We all have our favorite drinking water, whether it's bottled or from the tap. But a new trend involving "raw water" has water experts warning you to be smart.
Maybe you've seen it already. The New York Times did a story about Silicon Valley's recent obsession with "raw water” and people paying as much as $60 for a few gallons of it.
Municipal water experts Waunda Barcus in St Petersburg and Chuck Weber in Tampa both recommend not drinking raw water.
Raw water is untreated and unfiltered water, which means it could have metals and other contaminants in it.
“Drinking raw water is taking a risk, rolling the dice. That's what our ancestors did and that's why they got cholera and typhoid,” Chuck Weber said.
Remember, just because water is clear doesn't mean it's safe to drink.
“The things that are harmful to you are things you don't see. The metals and other stuff don't show up to the naked eye,” Wanda Barcus said.
“Some of the things we hear about often is (the parasite) Giardia, and that can cause very severe diarrhea and in some cases it can kill you,” Weber said.
But what about boxed and bottled water? How do you know what you're getting?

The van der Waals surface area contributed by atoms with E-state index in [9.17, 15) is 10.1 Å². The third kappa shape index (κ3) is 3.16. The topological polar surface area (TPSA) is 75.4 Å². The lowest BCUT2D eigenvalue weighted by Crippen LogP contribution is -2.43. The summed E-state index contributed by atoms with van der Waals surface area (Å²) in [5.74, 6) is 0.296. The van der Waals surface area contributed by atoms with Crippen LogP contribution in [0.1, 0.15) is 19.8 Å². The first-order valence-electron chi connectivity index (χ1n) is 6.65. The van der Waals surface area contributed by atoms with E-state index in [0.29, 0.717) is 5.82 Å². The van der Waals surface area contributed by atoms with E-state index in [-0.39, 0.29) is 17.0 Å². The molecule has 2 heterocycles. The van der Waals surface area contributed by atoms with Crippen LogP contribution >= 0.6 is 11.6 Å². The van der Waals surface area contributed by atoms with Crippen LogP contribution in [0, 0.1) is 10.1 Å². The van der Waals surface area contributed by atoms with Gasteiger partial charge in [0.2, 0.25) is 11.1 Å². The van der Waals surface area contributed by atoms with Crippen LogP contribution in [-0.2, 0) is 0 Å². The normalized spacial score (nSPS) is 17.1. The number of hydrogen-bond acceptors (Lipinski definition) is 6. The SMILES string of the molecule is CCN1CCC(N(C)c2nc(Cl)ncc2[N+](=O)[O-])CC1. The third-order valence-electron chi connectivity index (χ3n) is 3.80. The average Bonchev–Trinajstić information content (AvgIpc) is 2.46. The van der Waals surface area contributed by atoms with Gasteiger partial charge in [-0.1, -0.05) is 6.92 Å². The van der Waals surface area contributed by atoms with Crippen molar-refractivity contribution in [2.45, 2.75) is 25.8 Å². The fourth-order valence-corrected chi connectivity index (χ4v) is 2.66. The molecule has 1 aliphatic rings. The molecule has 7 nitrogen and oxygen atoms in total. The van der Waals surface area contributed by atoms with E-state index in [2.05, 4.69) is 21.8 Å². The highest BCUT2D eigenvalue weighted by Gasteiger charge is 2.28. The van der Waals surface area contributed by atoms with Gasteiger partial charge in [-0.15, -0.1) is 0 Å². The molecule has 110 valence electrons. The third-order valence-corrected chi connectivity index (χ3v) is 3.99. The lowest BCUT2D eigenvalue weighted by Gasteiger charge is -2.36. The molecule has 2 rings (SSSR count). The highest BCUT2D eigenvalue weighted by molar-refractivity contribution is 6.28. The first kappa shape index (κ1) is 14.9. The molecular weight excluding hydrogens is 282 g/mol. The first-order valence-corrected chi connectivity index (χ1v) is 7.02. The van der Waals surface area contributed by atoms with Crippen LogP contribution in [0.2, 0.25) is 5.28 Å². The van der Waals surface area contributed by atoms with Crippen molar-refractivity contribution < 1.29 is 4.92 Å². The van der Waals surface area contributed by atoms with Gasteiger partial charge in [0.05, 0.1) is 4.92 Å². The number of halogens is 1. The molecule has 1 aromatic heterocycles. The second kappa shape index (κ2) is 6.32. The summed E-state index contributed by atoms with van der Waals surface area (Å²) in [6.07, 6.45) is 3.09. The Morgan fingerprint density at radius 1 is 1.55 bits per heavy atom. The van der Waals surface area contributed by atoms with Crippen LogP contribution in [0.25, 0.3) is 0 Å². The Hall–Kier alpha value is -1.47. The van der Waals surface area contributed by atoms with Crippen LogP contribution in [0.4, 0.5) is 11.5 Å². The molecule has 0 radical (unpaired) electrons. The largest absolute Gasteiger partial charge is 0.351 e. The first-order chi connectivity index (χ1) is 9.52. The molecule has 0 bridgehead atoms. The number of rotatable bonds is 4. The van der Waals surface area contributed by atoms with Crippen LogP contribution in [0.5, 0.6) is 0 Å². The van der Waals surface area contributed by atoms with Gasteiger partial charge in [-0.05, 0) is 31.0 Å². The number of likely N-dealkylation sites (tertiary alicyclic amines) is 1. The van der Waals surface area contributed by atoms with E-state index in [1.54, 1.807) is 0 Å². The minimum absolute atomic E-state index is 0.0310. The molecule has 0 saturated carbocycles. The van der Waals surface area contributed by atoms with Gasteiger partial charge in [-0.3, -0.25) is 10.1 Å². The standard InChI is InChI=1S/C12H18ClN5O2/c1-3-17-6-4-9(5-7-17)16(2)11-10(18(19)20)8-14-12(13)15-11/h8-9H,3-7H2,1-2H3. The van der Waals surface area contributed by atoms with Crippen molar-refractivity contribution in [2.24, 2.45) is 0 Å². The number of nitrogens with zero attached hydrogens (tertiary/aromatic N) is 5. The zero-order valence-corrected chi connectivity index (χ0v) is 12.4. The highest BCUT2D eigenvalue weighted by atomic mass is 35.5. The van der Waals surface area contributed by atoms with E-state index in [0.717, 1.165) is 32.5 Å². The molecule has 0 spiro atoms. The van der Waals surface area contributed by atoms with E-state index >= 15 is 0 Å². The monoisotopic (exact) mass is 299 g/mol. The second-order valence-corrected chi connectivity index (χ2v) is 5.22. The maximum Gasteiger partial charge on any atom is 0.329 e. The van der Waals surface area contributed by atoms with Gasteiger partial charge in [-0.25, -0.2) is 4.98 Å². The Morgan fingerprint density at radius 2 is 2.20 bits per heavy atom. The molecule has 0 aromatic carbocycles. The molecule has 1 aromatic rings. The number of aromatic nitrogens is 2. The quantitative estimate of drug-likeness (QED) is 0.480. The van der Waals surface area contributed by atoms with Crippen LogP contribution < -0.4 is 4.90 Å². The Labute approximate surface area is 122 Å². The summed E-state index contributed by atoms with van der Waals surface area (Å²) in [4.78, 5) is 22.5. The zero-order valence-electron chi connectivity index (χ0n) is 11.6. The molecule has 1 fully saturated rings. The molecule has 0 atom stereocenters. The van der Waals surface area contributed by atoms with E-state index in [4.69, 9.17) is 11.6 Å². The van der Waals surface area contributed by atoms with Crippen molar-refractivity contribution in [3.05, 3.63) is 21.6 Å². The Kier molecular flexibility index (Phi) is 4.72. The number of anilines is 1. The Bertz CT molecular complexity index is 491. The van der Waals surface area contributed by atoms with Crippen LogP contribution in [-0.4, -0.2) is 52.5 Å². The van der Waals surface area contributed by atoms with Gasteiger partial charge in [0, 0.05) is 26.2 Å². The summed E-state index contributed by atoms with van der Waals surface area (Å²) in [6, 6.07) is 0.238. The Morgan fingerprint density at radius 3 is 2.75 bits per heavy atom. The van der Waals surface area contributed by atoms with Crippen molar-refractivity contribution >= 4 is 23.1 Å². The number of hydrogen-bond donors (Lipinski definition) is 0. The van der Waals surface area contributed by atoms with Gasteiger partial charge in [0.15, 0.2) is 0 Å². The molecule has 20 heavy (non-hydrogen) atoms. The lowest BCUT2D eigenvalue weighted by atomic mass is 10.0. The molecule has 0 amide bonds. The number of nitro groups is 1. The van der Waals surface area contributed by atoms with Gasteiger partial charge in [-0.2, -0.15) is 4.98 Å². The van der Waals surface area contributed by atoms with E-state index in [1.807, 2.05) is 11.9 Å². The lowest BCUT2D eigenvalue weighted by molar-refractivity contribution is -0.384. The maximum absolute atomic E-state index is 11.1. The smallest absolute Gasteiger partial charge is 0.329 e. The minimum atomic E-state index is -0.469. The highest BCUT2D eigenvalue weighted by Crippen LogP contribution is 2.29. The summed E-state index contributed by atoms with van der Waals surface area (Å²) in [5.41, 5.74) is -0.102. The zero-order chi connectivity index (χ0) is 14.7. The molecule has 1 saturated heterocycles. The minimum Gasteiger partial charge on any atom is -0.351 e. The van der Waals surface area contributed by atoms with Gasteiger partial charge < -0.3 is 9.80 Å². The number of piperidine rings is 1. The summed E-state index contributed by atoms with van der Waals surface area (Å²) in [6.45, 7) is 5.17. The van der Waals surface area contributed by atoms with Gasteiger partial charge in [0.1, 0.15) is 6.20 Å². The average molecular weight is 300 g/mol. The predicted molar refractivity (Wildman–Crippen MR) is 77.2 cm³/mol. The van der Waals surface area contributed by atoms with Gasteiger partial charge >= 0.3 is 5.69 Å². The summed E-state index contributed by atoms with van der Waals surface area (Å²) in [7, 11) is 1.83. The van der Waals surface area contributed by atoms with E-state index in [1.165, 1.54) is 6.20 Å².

"With bottled water, sometimes it's just city water that's been bottled, sometimes it's just spring water, raw water, and sometimes they label what treatment process they've used, if any. But you really don't know for sure," Weber said.
Bottled water is also regulated by the FDA, not the EPA. According to Weber, the FDA has different regulations, doesn't test as often and its criteria aren't as strict as the EPA's.
“You really don't know for sure except for the municipal systems where we are required to report that information. Public water supplies are tested hundreds if not thousands of times a week,” Weber said.
So it's probably not worth forking over a few extra bucks for your favorite brand of water unless you prefer a specific water source and can confirm it's actually coming from there.
"Go online and research your products. I'm sure it's safe because the government allows you to sell it but you never do know there are a lot of recalls," Barcus said.
Experts also say don't always trust what's printed on the water's label because labels are essentially advertising meant to grab your attention in an aisle filled with competition.
Instead, double check the label by researching the company online or calling to try and find where the water is sourced from and how it is treated, if at all.